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Wednesday, March 22, 2023

Readers talk about jazz music, the subsequent technology of astronauts and extra

covers of the November 19, 2022 & December 3, 2022 issues

In full swing

The swaying feeling in jazz music that compels ft to faucet could come up from near-imperceptible delays in musicians’ timing, Nikk Ogasa reported in “Jazz will get its swing from small, refined delays” (SN: 11/19/22, p. 5).

Reader Oda Lisa, a self-described intermediate saxophonist, has observed these refined delays whereas taking part in.“I recorded my ‘jazzy’ model of a beloved Christmas carol, which I despatched to a buddy of mine,” Lisa wrote. “She praised my effort general, however she instructed that I get a metronome as a result of the timing wasn’t constant. My response was that I’m a slave to the rhythm that I hear in my head. I believe now I do know why.”

On the identical web page

Murky definitions and measurements impede social science analysis, Sujata Gupta reported in “Fuzzy definitions mar social science” (SN: 11/19/22, p. 10).

Reader Linda Ferrazzara discovered the story thought-provoking. “If there’s no consensus on the phrases individuals use … then there might be no productive dialogue or dialog. Individuals find yourself speaking and dealing at cross-purposes with no mutual understanding or progress,” Ferrazzara wrote.

Fly me to the moon

House companies are making ready to ship the subsequent technology of astronauts to the moon and past. These crews shall be extra numerous in background and experience than the crews of the Apollo missions, Lisa Grossman reported in “Who will get to go to house?” (SN: 12/3/22, p. 20).

“It’s nice to see a broader recognition of the work being completed to make spaceflight open to extra individuals,” reader John Allen wrote. “Future house journey will and should accommodate a inhabitants that represents humanity. It gained’t be straightforward, however it is going to be completed.”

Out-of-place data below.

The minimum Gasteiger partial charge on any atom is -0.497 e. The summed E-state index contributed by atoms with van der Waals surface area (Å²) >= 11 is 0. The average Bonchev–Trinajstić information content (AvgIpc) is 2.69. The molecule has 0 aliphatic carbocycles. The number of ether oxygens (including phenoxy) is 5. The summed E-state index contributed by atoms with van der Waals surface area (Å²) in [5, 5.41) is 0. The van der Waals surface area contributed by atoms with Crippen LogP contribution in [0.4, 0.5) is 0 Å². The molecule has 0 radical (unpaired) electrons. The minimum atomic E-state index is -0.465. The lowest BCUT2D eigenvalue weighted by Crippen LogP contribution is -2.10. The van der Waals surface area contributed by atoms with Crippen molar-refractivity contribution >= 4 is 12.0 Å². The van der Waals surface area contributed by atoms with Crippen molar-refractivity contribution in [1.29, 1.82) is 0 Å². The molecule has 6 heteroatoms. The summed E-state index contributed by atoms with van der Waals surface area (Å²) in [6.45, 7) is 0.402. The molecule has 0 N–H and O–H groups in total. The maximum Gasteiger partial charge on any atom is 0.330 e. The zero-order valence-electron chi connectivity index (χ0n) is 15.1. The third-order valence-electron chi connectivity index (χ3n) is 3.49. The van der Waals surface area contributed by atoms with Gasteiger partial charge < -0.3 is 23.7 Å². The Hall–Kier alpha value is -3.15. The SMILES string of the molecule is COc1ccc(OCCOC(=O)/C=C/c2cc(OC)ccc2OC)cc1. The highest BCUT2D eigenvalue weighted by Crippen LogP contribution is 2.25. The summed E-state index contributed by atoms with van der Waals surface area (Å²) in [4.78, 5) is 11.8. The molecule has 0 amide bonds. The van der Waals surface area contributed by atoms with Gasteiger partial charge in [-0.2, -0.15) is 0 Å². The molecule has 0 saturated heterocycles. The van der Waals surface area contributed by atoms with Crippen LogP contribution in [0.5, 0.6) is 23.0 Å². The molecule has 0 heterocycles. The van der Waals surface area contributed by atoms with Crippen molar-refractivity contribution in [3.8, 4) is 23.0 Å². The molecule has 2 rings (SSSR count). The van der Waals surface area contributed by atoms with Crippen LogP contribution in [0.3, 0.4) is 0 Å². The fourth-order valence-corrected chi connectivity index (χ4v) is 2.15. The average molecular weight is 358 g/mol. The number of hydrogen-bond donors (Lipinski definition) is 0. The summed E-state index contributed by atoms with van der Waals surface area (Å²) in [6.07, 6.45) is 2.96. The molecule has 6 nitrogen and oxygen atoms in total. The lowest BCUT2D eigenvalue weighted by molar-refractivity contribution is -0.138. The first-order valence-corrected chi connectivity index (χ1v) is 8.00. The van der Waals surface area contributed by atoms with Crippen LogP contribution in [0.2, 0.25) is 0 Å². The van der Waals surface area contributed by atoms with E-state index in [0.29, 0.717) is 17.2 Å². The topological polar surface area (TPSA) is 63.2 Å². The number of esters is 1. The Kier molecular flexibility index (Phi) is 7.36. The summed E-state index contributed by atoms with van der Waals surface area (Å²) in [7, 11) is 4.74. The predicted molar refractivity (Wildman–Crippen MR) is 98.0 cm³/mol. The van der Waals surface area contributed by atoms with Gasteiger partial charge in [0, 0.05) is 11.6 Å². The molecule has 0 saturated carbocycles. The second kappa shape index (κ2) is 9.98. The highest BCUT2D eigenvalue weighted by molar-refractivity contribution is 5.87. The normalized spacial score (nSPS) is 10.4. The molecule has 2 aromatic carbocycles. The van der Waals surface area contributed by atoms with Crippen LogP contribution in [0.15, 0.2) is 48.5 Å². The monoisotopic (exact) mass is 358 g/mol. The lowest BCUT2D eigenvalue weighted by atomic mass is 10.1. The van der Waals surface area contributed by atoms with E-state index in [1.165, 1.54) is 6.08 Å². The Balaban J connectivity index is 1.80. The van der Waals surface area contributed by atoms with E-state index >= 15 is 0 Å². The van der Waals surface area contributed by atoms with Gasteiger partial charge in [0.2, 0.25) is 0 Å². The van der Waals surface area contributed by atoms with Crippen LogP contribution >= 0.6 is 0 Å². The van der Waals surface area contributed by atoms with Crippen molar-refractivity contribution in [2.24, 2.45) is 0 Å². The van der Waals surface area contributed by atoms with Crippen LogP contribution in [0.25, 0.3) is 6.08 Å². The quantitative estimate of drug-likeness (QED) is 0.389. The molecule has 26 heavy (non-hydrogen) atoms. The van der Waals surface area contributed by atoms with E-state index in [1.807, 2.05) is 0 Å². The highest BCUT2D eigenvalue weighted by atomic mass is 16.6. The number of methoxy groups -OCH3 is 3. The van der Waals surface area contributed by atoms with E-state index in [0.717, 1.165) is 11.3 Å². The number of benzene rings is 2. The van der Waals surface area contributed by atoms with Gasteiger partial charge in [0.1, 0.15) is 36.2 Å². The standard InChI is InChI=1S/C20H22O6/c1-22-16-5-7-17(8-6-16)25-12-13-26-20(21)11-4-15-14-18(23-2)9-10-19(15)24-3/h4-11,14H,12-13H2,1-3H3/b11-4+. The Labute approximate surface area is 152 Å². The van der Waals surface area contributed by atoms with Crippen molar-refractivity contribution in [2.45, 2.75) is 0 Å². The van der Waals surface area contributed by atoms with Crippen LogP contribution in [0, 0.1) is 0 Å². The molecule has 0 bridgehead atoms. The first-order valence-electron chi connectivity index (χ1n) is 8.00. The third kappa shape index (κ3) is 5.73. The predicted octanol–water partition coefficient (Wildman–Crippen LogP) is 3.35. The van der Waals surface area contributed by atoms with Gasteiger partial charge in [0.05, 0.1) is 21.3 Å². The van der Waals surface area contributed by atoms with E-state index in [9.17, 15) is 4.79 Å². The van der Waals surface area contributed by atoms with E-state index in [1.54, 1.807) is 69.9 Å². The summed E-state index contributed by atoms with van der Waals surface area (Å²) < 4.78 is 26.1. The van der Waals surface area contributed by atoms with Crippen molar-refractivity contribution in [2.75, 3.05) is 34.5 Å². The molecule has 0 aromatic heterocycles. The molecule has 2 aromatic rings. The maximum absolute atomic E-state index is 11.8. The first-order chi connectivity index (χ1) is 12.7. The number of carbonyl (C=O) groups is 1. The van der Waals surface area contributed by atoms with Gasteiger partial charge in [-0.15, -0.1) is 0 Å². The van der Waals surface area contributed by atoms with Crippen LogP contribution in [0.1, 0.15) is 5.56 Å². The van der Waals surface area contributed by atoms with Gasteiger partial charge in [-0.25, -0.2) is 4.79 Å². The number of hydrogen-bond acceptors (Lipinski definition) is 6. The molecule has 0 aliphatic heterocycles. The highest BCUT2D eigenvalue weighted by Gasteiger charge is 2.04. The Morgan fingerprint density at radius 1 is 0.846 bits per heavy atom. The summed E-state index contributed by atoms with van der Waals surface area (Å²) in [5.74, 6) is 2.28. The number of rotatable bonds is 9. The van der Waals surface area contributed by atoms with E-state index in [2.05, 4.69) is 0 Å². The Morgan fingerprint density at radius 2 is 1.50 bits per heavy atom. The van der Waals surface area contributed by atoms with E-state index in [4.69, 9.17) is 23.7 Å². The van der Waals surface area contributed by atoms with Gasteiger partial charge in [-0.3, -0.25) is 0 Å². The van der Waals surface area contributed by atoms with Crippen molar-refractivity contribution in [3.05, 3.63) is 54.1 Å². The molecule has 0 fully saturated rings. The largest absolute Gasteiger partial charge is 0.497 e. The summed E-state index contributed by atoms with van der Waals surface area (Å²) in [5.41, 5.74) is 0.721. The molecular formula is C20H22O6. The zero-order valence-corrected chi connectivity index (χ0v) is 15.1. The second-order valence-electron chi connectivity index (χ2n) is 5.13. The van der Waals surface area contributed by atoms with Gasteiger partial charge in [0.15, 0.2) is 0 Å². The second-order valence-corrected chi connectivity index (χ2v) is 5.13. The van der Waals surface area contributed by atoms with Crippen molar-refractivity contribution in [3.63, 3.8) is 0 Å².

The story additionally reminded Allen of the Gallaudet Eleven, a bunch of deaf adults who participated in analysis completed by NASA and the U.S. Navy within the Fifties and ’60s. Experiments examined how the volunteers responded (or didn’t) to a spread of eventualities that may usually induce movement illness, corresponding to a ferry journey on uneven seas. Finding out how the physique’s sensory techniques work with out the same old gravitational cues from the internal ear allowed scientists to higher perceive movement illness and the human physique’s adaptation to spaceflight.

Candy desires are product of this

A memory-enhancing methodology that makes use of sound cues could enhance a longtime therapy for debilitating nightmares, Jackie Rocheleau reported in “L­incomes trick places nightmares to mattress” (SN: 12/3/22, p. 11).

Reader Helen Leaver shared her trick to an excellent night time’s sleep: “I discovered that I used to be having sturdy disagreeable adventures whereas sleeping, and I might awaken sizzling and sweaty. By eliminating the quantity of warmth from bedding and an electrically heated mattress pad, I now sleep nicely with out these nightmares.”

Pest views

In “Why will we hate pests?” (SN: 12/3/22, p. 26), Deborah Balthazar interviewed former Science Information Explores workers author Bethany Brookshire about her new guide, Pests. The guide argues that people — influenced by tradition, class, colonization and rather more — create animal villains.

The article prompted reader Doug Clapp to replicate on what he considers pests or weeds. “A weed is a plant within the mistaken place, and a pest is an animal within the mistaken place,” Clapp wrote. However what’s thought-about “mistaken” relies on the people who’ve energy over the place, he famous. “Grass in a garden generally is a tremendous factor. Grass in a backyard choking the greens I’m attempting to develop turns into a weed. Mice within the wild don’t trouble me. Area mice migrating into my home when the climate cools develop into a pest, particularly after they eat into my meals and go away feces behind,” Clapp wrote.

The article inspired Clapp to have a look at pests by way of a societal lens: “I had by no means considered pests by way of high-class or low-class. Likewise, the residual implications of [colonization]. Thanks for frightening me to think about a few of these points in a broader context.”

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